Dr. Atkins: What was the word you used?

Dr. Craig: The original text.

Dr. Atkins: They were reconstructed?

Dr. Craig: Yes, textual criticism.

Dr. Atkins: They’re not reliable.

Dr. Craig: Are you suggesting that the text of the New Testament that we have today does not faithfully represent the Greek text as it was originally written?

Dr. Atkins: I’m claiming that the Gospels are not a correct representation of what happened 70 or 80 years before they were written.

Dr. Craig: 70 or 80 years before they were written would be . . .

Dr. Atkins: When was the first Gospel written? [39]

Dr. Craig: Generally it would be said around AD70. I think earlier.

Dr. Atkins: Indeed, that’s what I mean, 70 or 80 years.

Dr. Craig: Okay, but that would be after the birth of Christ. Jesus died in AD 30.

Moderator: We only have five minutes, which is all the time we can give to the New Testament. Let’s find out about this poison business. I thought that was extremely interesting.

Dr. Atkins: I don’t remember writing that.

Dr. Craig: I have it in my briefcase.

Moderator: Did Dr. Craig misrepresent you, when he said that in your treatment of poison you don’t distinguish the administration of poison from simply the event of the end of life?

Dr. Atkins: I honestly don’t remember writing this, but if you say I wrote it…

Dr. Craig: Yes, I have it in my briefcase.

Dr. Atkins: Maybe I was hallucinating at the time when I wrote it.

Dr. Craig: Well, I think the point was that whether a person dies because someone’s administered poison to him or because the body just forms its own poison because it’s ill and dies, that you said there’s no moral distinction. But that’s clearly transgressing the bounds of science. Science could prove that there . . .

Dr. Atkins: That’s nonsense!

Dr. Craig: But those are your words!

Dr. Atkins: Well, so you say, but I think they’re nonsense now.

Dr. Craig: Oh well, alright. I do, too.

Dr. Atkins: If this is what I wrote, then I think it’s nonsense. They’re obviously taken out of context.

Moderator: Have we concluded that one? Well, then let’s [inaudible] . . . and get on the question of whether . . . Defend this proposition Dr. Craig. You said that in order to believe in moral absolutes, you have to believe in God. Why is that true?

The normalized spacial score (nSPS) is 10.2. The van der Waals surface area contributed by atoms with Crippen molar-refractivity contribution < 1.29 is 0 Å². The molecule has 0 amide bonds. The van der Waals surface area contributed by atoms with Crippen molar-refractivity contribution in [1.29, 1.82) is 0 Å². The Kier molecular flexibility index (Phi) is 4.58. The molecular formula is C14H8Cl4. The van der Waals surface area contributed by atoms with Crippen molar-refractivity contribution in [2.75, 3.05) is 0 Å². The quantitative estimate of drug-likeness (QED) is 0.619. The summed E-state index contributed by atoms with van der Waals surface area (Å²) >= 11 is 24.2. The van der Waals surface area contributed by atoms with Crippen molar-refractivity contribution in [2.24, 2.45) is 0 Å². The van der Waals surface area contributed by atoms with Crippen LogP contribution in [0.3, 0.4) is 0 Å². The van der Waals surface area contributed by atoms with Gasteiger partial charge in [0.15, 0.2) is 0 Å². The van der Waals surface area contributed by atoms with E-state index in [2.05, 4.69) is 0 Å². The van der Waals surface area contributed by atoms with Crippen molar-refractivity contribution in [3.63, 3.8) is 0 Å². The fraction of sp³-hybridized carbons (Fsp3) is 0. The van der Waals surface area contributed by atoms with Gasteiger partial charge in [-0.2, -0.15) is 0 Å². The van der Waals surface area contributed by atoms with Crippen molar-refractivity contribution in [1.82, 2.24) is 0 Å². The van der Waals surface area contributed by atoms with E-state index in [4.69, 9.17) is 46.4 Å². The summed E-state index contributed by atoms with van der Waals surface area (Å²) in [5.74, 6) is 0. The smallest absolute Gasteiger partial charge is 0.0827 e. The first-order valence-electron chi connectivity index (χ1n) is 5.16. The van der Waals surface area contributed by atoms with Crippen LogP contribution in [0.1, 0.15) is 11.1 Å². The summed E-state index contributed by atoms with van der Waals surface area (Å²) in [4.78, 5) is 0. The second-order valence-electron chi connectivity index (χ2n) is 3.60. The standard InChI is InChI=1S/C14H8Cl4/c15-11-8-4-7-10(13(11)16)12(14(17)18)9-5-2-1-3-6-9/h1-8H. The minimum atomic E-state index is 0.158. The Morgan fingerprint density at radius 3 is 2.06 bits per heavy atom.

Dr. Craig: Well, we agree on this point, that if there is no God, then there are no objective moral values because moral values are just the sociobiological spinoff of cultural and biological evolution. But my argument is . . .

Moderator: Well, Kant of course, Immanuel Kant, argued that there is an autonomy of ethics, that a ratio summation can actually parse… . . .

Dr. Craig: Yes, though that’s not an issue that divides us here tonight, I think we should stick to . . .

Dr. Atkins:No, it’s really the origin of ethics and in my view it’s . . .

Dr. Craig: No, it’s not the origin though, Dr. Atkins, it’s their objectivity that’s in question. I could admit that this is how our beliefs originate, but then that’s the genetic fallacy againI. If you say because our beliefs originate in this way that therefore the beliefs are false, that’s simply a fallacious form of argumentation. I would say there’s no more reason to deny that there is an objective realm of moral values than the objective realm of physical objects. And any argument you could give me to be skeptical about the objectivity of moral values I could give a parallel argument why we should be skeptical about our sensory intuitions and doubt that there is an external world.

Dr. Atkins: But it comes back down to whether you will accept a simpler explanation, or whether you insist upon there being a more complex explanation. That’s all it comes down to.

Dr. Craig: You’re misusing the criterion.

Moderator: Management says we have to quit, sorry.

Dr. Atkins: It comes down to that at every stage of your argument.

Moderator: So we’ve figured out the rational reasons why Romeo fell for Juliet?

Dr. Atkins: Yes, I think you can begin to understand why one person might fall in love with another.

Moderator: Thank you very much. Now we’re going to hear some closing comments before the questions from the floor beginning with Dr. Craig for seven minutes and then Dr. Atkins for seven minutes.